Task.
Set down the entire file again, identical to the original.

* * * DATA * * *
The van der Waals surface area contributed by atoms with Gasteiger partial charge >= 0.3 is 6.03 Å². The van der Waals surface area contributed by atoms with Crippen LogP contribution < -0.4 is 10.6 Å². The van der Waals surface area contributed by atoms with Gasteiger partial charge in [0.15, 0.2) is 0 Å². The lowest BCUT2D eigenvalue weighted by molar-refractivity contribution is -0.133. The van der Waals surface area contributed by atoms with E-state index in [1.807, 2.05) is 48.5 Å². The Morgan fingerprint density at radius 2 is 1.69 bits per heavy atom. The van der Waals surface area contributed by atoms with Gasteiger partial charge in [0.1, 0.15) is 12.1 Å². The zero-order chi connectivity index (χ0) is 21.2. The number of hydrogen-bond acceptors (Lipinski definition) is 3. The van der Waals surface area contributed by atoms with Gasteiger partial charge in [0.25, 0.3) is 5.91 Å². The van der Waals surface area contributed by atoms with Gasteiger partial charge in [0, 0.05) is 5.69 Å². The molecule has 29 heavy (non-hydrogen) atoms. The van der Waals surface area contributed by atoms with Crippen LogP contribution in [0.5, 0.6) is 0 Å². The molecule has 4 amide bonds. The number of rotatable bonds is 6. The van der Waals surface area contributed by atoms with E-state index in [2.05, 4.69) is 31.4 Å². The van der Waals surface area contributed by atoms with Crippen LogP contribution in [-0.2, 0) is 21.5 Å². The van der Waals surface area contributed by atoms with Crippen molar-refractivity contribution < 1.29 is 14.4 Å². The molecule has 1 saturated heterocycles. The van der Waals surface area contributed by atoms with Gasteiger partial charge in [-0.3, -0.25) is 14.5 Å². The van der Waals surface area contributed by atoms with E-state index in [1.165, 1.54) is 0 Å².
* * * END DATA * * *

The van der Waals surface area contributed by atoms with Gasteiger partial charge >= 0.3 is 6.03 Å². The van der Waals surface area contributed by atoms with Crippen LogP contribution < -0.4 is 10.6 Å². The van der Waals surface area contributed by atoms with Gasteiger partial charge in [0.15, 0.2) is 0 Å². The lowest BCUT2D eigenvalue weighted by molar-refractivity contribution is -0.133. The van der Waals surface area contributed by atoms with E-state index in [1.807, 2.05) is 48.5 Å². The Morgan fingerprint density at radius 2 is 1.69 bits per heavy atom. The van der Waals surface area contributed by atoms with Gasteiger partial charge in [0.1, 0.15) is 12.1 Å². The zero-order chi connectivity index (χ0) is 21.2. The number of hydrogen-bond acceptors (Lipinski definition) is 3. The van der Waals surface area contributed by atoms with Gasteiger partial charge in [0.25, 0.3) is 5.91 Å². The van der Waals surface area contributed by atoms with Gasteiger partial charge in [0, 0.05) is 5.69 Å². The molecule has 29 heavy (non-hydrogen) atoms. The van der Waals surface area contributed by atoms with Crippen LogP contribution in [0.5, 0.6) is 0 Å². The molecule has 4 amide bonds. The number of rotatable bonds is 6. The van der Waals surface area contributed by atoms with E-state index in [2.05, 4.69) is 31.4 Å². The van der Waals surface area contributed by atoms with Crippen LogP contribution in [-0.2, 0) is 21.5 Å². The van der Waals surface area contributed by atoms with Crippen molar-refractivity contribution < 1.29 is 14.4 Å². The molecule has 1 saturated heterocycles. The van der Waals surface area contributed by atoms with Gasteiger partial charge in [-0.3, -0.25) is 14.5 Å². The van der Waals surface area contributed by atoms with E-state index in [1.165, 1.54) is 0 Å².